The latest figures on financial services complaints make interesting reading – and should concern financial services companies and consumers.
Complaints to the Financial Ombudsman Service – which can require finance firms to compensate consumers for monetary loss or poor service – rose by18% in the second half of last year. The grim economic conditions have made banks, insurers and other finance companies less willing to settle consumer grievances, leading to more complaints going to FOS.
A FOS spokesman explains: “We find that businesses in a recessionary environment are more likely to take a more strictly legalistic point of view in dealing with consumers’ complaints. And consumers are more likely to pursue a complaint as they feel the effects of the recession.”
Half complaints upheld
The complaints figures are disturbing. Just over half the complaints are settled in favour of the consumer. But complaints against some companies are much more likely to be upheld.
At the top of the list is Ocean Finance – which promotes itself heavily on daytime tv. Every single finalised complaint in the latest period was resolved in favour of the consumer. Ocean Finance told us it could not comment in the time available.
Welcome Financial Services also has a very high level of complaints found against it: 92%. It failed to respond to a request for an explanation.
MBNA had 85% of its complaints found in favour of the consumer, plus 91% of those against its subsidiary, Loans.co.uk, which no longer trades. An MBNA spokesman says: “Overall, our complaint numbers are falling; we have seen a drop of around 16.5% since the last publication of FOS complaint data some six months ago…… Our figures are broadly in line with those of our competitors…. the complaint levels reflect a tiny fraction of our customers.”
Another company with a high level of cases found against it is the Shop Direct Group, whose brands include Littlewoods, Great Universal, Marshall Ward, Kays and Additions Direct. Its three finance arms had 87%, 88% and 91% of complaints resolved in favour of the consumer.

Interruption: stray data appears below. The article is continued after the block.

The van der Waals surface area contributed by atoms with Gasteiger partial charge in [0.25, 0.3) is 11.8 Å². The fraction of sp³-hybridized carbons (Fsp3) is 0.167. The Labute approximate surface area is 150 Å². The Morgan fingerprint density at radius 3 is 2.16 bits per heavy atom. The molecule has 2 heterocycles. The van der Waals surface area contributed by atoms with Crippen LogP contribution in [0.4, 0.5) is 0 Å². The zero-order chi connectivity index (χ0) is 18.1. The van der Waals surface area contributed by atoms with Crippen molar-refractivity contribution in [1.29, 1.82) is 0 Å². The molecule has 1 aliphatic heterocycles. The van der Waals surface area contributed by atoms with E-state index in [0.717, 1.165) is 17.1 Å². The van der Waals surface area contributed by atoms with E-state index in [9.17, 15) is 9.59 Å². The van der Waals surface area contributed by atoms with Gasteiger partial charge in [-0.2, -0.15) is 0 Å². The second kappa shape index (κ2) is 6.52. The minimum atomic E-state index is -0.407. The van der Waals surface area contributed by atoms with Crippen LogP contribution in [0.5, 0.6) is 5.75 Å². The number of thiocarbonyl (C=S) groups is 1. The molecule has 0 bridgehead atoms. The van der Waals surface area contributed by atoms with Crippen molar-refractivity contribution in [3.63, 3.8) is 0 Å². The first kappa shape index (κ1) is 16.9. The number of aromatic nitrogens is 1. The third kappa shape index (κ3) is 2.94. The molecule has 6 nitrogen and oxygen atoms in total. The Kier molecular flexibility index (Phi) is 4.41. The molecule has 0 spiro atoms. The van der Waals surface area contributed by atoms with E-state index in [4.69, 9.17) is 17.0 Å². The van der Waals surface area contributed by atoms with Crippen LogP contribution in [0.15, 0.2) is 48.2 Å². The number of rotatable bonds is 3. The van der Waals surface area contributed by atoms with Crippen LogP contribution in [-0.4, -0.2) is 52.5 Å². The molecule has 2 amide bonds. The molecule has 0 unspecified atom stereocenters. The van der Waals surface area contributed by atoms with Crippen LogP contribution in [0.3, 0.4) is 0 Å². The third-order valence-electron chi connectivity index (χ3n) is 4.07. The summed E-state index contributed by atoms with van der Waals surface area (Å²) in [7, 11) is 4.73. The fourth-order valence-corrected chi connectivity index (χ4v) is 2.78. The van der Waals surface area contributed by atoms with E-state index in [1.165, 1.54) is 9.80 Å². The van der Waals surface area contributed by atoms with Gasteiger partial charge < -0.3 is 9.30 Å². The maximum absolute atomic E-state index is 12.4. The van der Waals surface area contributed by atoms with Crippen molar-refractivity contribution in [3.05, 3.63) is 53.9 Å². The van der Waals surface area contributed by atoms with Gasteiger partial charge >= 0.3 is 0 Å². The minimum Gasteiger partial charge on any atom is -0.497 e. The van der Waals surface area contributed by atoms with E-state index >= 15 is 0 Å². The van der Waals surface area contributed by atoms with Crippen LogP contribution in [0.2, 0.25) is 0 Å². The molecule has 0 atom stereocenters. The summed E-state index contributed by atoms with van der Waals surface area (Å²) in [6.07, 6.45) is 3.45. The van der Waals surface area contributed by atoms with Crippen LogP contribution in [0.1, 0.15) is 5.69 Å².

A spokeswoman responds: “We are fully compliant with all FSA Treating Customers Fairly principles and we receive a very low number of complaints in relation to the 10.5 million customer accounts we hold. We resolve the vast majority of these complaints for our customers within a short timeframe and only a very small proportion of complaints are ever referred to the FOS.”
Of the big banks, Barclays comes out worst. Some 65% of complaints against the bank were resolved in favour of the consumer and 87% of those against its subsidiary, Firstplus Financial, which provides secured loans.
A Barclays spokesman says: “Customer satisfaction is key and the majority of our customers are very satisfied with their banking relationship with us, but we realise things can sometimes go wrong, which is why we have dedicated teams in place to identify and fix problems as quickly and efficiently as possible.”
Working to reduce complaints
But the bank concedes: “Barclays are working closely with FOS to see how we can address the volumes of customer complaints we are receiving and improve analysis to identify route causes.”
The Northern Ireland banks have a better record than the industry average. Only 20% of complaints against AIB/First Trust were resolved in favour of consumers; 37% of those against Northern Bank; 38% against Ulster Bank; and 40% against Bank of Ireland.
But FOS is concerned that many consumers in Northern Ireland do not realize they can complain to it to get bad service corrected, or obtain compensation. A FOS spokeswoman explains there is less awareness of it here than in any other country or region within the UK. She adds: “Financial capacity across the board is lower in Northern Ireland than elsewhere.”
It is something that FOS is keen to put right. So if you are unhappy, start complaining!
The Financial Ombudsman Service can be contacted by phoning 0845 080 1800, or via its website, www.fos.org.uk.
Q. My daughter and son-in-law are having difficulty in finding a mortgage provider. They are buying two plots of land on which they intend to build their own home. One plot costs £95,000 and the other £30,000. Both are professionals in good jobs. They are looking for a mortgage of about £80,000 to complete the purchase of the more expensive site. They have planning permission on the property, which lapses in 18 months. The only mortgage offer they have is from a building society that requires planning permission to last at least five years. Can you suggest an alternative mortgage provider?
A. Ray Boulger, senior technical manager at mortgage brokers John Charcol, says: “I am puzzled by the restriction from the building society. What I would expect the lender to do is to include a condition in the mortgage offer that building work must be commenced by the 18 month deadline. That would automatically mean the offer lapsed when the planning permission did. If your reader’s application to the lender did not make it clear that funds are not required to purchase the land it may be able to reconsider.
“One building society which specialises in self build is The Ecology, and they do lend in Northern Ireland. The Progressive Building Society and Bank of Ireland (NI) will also consider self -build applications. In addition, I would suggest contacting Build Store, which is not a lender but a company specialising in the self-build market. It has special deals with several lenders, all of which allow funds to be drawn down at the various stages in the build process without the normal requirement to have a re-inspection (valuation) done each time, which saves time and money.”